Minister fails to answer Nick Ferrari's question three times

21 July 2021, 09:36

Plans to make women and grils safer

EJ Ward

By EJ Ward

This is the moment a Home Office minister failed to answer Nick Ferrari's very direct questions, three times.

"Will wolf-whistling be made illegal?" Nick Ferrari questioned Home Office minister Victoria Atkins amid reports cat-calling, wolf-whistling and street harassment of women could become illegal under new plans.

A top police officer's going to be put in charge of tackling violence against women and girls in England and Wales.

Issues were forced into the spotlight by the murder of Sarah Everard which prompted 180,000 women to share their experiences of sexual abuse and harassment in their everyday lives.

The move is part of plans set to be announced later, to offer better protection on the street, at home and online.

"Some newspapers have the headline that wolf-whistling or catcalling will be made illegal, what's the truth in that?" Nick asked the minister.

The response was that the government was "listening to views on street harassment," but the minister did not provide a direct answer to Nick's question.

So, Nick asked again.

"Will catcalling or wolf-whistling be made a crime?"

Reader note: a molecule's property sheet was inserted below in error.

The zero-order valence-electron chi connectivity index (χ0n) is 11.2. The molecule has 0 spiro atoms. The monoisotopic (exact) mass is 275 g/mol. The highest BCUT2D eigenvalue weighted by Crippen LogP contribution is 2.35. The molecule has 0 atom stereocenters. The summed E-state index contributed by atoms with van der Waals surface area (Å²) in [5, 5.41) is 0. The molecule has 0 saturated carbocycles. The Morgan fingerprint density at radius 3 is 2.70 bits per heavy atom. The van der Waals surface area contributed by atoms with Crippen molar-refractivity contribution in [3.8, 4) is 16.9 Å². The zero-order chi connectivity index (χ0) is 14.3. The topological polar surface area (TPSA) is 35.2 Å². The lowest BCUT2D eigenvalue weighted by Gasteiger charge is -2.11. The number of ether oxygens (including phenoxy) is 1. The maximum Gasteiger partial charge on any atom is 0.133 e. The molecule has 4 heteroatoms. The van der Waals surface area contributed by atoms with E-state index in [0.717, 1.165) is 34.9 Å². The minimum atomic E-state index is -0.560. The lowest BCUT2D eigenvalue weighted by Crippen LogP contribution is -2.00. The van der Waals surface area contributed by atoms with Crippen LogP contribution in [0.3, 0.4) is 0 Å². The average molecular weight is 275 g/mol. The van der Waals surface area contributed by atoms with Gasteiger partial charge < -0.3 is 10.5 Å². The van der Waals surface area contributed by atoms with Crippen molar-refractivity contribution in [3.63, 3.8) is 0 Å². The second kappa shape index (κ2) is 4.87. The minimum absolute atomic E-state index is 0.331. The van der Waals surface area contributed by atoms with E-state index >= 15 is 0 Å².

The minister said it was a "really really complicated policy area," but did not directly answer Nick's question for a second time.

"So, the answer is you don't know yet with regard to wolf-whistling and catcalling?" Nick challenged the minister for the third time.

And again the minister failed to answer Nick's very direct question.

Caller says he's suppressed because he can't wolf-whistle at women

The full strategy is due to be published by the Home Secretary, Priti Patel, on Wednesday.

It will include the creation of a new national policing lead to ensure best practice among forces and improve the response times to such crimes.

The strategy also seeks to criminalise so-called virginity testing, described by MPs as a "medieval" practice.

It also sets out a commitment to appoint two new so-called "Violence Against Women and Girls Transport Champions", which the Government said will "drive forward positive change and tackle the problems faced by female passengers on public transport".

Further pledges include the Ministry of Justice commissioning a 24/7 rape and sexual assault helpline, while the Department for Education will work with the Office for Students to tackle sexual harassment and abuse in higher education, the Government said.

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